The Sega Master System (Japanese: セガマスターシステム Hepburn: Sega Masutā Shisutemu?) is a third-
generation home video game consolethat was manufactured by Sega. It was originally released in 1985 as the Sega Mark III in Japan. After being redesigned prior to its North American launch, the console was renamed Master System and released in 1986 in North America, 1987 in Europe, and 1989 in Brazil. The redesigned Master System was also released in Japan in 1987. Both the Mark III and the original Master System models could play with both cartridges and the credit card-sized "Sega Cards", which retailed at lower prices than cartridges but had lower storage capacity; the Master System II and later models did not have the card slot. The Master System also featured accessories such as a light gun and 3D glasses which were designed to work with a range of specially coded games.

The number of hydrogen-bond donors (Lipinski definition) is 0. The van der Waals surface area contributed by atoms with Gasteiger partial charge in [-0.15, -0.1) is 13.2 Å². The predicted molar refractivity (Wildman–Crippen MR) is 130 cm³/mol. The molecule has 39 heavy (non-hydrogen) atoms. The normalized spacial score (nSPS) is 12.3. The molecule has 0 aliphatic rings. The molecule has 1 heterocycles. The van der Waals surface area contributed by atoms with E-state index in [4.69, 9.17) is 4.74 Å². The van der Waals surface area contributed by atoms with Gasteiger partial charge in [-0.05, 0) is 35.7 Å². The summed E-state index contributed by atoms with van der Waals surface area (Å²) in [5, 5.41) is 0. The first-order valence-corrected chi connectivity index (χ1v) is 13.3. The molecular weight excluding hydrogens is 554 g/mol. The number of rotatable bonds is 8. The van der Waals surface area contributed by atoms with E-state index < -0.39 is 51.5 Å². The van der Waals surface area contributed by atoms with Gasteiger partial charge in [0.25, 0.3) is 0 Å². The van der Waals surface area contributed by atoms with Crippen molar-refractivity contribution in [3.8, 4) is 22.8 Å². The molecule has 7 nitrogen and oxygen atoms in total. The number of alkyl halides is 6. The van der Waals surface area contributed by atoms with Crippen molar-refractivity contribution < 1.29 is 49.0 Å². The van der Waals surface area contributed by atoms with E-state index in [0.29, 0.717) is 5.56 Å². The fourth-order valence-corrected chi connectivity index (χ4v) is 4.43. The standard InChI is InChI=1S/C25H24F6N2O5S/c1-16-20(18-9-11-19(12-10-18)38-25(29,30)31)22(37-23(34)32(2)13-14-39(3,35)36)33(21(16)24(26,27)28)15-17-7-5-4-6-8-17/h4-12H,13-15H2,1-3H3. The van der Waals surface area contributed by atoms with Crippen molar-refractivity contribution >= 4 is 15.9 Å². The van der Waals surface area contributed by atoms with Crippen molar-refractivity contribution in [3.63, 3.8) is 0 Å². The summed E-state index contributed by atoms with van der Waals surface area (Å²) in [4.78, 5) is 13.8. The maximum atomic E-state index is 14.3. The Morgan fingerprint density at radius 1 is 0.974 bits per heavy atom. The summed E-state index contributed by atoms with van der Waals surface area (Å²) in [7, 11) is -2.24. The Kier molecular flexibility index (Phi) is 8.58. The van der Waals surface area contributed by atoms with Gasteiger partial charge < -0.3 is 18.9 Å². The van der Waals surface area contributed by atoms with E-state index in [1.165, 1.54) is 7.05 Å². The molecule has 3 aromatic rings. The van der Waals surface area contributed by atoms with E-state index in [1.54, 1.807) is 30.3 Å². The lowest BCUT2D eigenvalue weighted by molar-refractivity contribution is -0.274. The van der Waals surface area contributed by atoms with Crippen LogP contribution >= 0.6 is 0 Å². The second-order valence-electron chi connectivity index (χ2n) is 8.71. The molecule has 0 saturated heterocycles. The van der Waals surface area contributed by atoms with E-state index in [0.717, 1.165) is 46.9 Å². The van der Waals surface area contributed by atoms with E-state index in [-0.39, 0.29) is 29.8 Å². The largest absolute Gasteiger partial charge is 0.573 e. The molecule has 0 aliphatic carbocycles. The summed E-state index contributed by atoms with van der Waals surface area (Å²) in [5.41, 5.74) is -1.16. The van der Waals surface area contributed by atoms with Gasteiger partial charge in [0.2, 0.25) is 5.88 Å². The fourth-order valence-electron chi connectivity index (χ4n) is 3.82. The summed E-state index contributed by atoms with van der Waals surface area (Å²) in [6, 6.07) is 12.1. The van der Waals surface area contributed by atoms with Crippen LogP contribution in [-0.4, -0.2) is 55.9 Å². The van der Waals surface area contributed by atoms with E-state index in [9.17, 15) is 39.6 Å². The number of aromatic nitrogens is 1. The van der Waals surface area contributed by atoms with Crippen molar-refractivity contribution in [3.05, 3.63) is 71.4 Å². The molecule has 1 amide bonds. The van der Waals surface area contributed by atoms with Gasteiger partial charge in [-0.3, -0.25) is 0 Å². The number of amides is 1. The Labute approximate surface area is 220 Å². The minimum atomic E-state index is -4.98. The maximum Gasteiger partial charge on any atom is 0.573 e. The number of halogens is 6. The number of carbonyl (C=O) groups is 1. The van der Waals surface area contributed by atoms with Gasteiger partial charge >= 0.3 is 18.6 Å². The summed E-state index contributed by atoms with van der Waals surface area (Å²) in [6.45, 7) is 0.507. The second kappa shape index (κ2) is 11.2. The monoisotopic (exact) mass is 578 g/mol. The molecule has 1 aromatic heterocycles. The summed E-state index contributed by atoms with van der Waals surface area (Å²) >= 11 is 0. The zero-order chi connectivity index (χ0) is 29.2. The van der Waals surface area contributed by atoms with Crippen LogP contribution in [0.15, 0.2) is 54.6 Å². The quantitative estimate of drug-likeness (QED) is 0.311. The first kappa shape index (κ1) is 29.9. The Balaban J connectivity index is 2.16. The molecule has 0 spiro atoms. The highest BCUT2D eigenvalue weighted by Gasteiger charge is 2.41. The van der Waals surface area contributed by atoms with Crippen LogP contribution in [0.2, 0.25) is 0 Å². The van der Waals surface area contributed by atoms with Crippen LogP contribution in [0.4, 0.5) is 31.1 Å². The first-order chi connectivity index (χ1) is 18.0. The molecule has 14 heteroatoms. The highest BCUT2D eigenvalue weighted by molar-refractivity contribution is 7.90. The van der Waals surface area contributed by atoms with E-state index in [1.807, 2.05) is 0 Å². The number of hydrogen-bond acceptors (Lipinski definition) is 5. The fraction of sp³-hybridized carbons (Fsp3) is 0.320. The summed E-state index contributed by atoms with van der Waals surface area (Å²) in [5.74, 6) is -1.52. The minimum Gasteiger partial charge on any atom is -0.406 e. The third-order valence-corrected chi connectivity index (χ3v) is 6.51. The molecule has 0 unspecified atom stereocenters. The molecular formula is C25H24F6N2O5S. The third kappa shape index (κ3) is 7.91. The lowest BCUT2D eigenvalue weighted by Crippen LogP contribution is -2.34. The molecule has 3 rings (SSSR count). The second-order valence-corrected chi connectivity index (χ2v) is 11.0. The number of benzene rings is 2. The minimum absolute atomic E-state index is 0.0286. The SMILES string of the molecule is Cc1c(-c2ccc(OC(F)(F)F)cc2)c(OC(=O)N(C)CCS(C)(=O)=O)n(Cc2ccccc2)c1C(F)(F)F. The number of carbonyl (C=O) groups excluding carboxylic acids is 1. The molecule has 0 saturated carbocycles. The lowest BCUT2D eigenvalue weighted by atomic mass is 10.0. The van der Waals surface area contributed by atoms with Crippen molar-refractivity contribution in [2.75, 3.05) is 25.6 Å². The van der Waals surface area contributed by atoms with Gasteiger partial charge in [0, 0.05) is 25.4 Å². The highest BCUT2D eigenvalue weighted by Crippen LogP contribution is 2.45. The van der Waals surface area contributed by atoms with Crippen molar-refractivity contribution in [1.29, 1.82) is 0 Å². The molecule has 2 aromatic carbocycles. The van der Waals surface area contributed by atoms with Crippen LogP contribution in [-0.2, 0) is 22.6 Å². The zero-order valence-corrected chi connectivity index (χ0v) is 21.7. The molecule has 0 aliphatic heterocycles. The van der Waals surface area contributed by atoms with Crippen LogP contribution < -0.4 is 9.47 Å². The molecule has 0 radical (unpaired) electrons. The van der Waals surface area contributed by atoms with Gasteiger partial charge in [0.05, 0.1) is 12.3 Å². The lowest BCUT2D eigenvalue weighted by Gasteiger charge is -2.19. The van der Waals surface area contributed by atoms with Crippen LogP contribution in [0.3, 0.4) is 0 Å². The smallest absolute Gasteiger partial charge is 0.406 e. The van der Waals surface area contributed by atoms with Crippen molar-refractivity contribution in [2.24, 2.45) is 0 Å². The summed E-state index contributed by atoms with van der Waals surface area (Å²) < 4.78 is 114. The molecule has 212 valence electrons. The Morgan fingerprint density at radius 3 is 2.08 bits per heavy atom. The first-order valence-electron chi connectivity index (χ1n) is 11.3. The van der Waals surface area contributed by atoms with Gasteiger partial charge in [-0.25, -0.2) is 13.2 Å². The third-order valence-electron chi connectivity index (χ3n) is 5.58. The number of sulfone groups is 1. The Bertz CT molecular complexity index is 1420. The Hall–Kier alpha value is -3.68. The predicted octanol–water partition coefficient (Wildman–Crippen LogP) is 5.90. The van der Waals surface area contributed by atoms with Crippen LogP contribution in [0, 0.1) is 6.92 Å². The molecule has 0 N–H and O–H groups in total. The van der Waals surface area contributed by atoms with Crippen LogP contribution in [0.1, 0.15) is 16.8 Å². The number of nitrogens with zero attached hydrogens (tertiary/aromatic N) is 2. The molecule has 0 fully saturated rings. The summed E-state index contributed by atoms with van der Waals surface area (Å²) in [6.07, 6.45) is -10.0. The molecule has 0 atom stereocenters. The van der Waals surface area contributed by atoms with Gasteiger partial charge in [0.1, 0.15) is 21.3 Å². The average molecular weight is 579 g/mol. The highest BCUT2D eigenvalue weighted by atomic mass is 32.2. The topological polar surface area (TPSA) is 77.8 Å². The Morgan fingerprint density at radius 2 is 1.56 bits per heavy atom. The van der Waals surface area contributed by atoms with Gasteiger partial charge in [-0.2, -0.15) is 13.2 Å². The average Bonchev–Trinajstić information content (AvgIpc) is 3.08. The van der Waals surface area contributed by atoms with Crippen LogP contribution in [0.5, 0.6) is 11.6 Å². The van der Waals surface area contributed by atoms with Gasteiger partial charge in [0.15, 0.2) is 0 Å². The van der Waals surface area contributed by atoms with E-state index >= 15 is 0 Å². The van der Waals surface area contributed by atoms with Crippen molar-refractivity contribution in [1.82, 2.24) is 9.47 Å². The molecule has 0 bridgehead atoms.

Succeeding the SG-1000, the Master System was released as a direct competitor to the Nintendo Entertainment System (NES) in the third generation of video game consoles. The Master System was constructed with hardware superior to that of the NES, but failed to overturn Nintendo's significant market share advantage in Japan and North America. However, it attained significantly more success in Europe and Brazil. The hardware of the Master System also shared many similarities with Sega's handheld game console, the Sega Game Gear. Compared to its competition from Nintendo, the Master System's game library lacks a number of well-received titles due to Nintendo's licensing practices that restricted third-party developers from creating games for any system other than the NES. Sales of the console have been estimated between 10 and 13 million units, not including recent Brazil sales, compared to 62 million NES units sold. Reception to the system given in retrospect gives credit to the system's role in Sega's development of the Sega Genesis, as well as for having a number of well-received titles, particularly in PAL regions, but is generally critical of its smaller game library compared to the NES, particularly in North America. As of 2015, the Master System is the longest-lived game console (26 years and continuing), due to the popularity in Brazil.